Louis V of France

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Louis V
Sacre Louis5 France 02.jpg
Coronation of Louis V the 14th-century Grandes chroniques de France
Reign 2 March 986 – 21 May 987
Coronation June 979, Rheims
Predecessor Lothair
Successor Hugh Capet
Spouse Adelaide-Blanche of Anjou
House Carolingian
Father Lothair of France
Mother Emma of Italy
Born c. 967
Died 21 May 987 (aged 20)

Louis V (c. 967 – 21 May 987) was the King of Western Francia from 986 until his premature death. He died childless and was the last monarch in the Carolingian line.

The son of King Lothair and his wife Emma, a daughter of Lothair II of Italy, Louis was born c. 966–67.[1] Louis was crowned in June 978 but did not actually assume power until Lothair's death in 986.[2] Louis V was the last Carolingian King of Western Francia and reigned in Laon from 2 March 986 until his own death, at the age of 20, in 987. It may be because he reigned for only one year that medieval biographers awarded him the title qui nihil fecit — "who did nothing".

He married Adelaide-Blanche of Anjou in 982 in Brioude, where they were immediately crowned King and Queen of Aquitaine.[3] The couple was mismatched (Louis was fifteen years old and Adelaide was forty or more and on her third marriage) and they had no children together.[4] In less than a year, the marriage had ended.[4]

He inherited a battle between his father's line of elected kings, which had been interrupted twice by the Robertian kings, and the house of the Holy Roman Emperor Otto I. As defender of Rome, Otto had the power to name the clergy in Carolingian territory, and the clergy he had named were not supporting the Carolingians.

One particular foe was Adalberon, archbishop of Reims whom Otto I had elevated to the powerful archbishopric of Reims. During Lothair's time, Adalberon had tried to negotiate an alliance between the two houses; but the deal had gone bad, and Lothair had tried him for treason in 986. Lothair died at around the same time. Louis V inherited the throne; Lothair's widow, Emma, married a descendant of Otto I; and Louis V received Adalberon again.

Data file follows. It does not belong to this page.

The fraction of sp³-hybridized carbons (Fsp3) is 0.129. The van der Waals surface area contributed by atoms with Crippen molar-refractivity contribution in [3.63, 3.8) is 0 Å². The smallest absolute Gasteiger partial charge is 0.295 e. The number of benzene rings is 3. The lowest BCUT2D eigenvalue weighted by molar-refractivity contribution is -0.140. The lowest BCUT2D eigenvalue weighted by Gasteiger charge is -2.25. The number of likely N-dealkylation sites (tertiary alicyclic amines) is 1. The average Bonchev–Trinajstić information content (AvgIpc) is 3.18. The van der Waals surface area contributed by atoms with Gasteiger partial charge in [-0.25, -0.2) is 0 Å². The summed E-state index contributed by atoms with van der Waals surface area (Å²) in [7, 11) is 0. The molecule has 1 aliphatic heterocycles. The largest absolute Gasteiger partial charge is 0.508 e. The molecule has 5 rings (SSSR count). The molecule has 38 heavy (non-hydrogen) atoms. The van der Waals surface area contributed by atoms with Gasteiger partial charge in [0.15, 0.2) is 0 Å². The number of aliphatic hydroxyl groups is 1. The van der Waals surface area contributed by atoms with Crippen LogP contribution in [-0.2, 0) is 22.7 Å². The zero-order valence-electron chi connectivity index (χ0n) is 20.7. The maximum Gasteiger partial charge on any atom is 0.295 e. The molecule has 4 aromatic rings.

Louis died on 21 May 987[5] from a fall while hunting near the town of Senlis, Oise[6] He had reopened the case against Adalbero of Reims for treason, but his accidental death ended the matter.[7] He left no legitimate heirs, so his uncle Charles, Duke of Lower Lorraine, was nominated as the hereditary successor to the throne. But the clergy, including both Adalberon and Gerbert (who later became Pope Sylvester II), argued eloquently for Hugh Capet, who was not only of royal blood but had proven himself through his actions and his military might. Capet was elected to the Frankish throne and Adalberon crowned him, all within two months of Louis V's death. Thus the Carolingian dynasty ended and the Capetian began.

Ancestry[edit]

References[edit]

  1. ^ Detlev Schwennicke, Europäische Stammtafeln: Stammtafeln zur Geschichte der Europäischen Staaten, Neue Folge, Band II (Marburg, Germany: Verlag von J. A. Stargardt, 1984), Tafel 1
  2. ^ Jim Bradbury,The Capetians: Kings of France, 987-1328 (London: Hambledon Continuum, 2007), p. 45
  3. ^ Pierre Riché, The Carolingians; A Family who Forged Europe, Trans. Michael Idomir Allen (Philadelphia: University of Pennsylvania Press, 1993), p. 265
  4. ^ a b Bernard S. Bachrach, Fulk Nerra the Neo-Roman Consul, 987-1040 (University of California Press, 1993), p. 15
  5. ^ Detlev Schwennicke, Europäische Stammtafeln: Stammtafeln zur Geschichte der Europäischen Staaten, Neue Folge, Band III Teilband 1 (Marburg, Germany: Verlag von J. A. Stargardt, 1984), Tafel 116
  6. ^ Jim Bradbury,The Capetians: Kings of France, 987-1328 (London: Hambledon Continuum, 2007), p. 46
  7. ^ Pierre Riché, The Carolingians; A Family who Forged Europe, Trans. Michael Idomir Allen (Philadelphia: University of Pennsylvania Press, 1993), p. 277

Further reading[edit]


Preceded by
Lothair
King of Western Francia
986–987
Succeeded by
Hugh Capet
Preceded by
Ranulf II of Aquitaine
King of Aquitaine
986–987
Succeeded by
Hugh Capet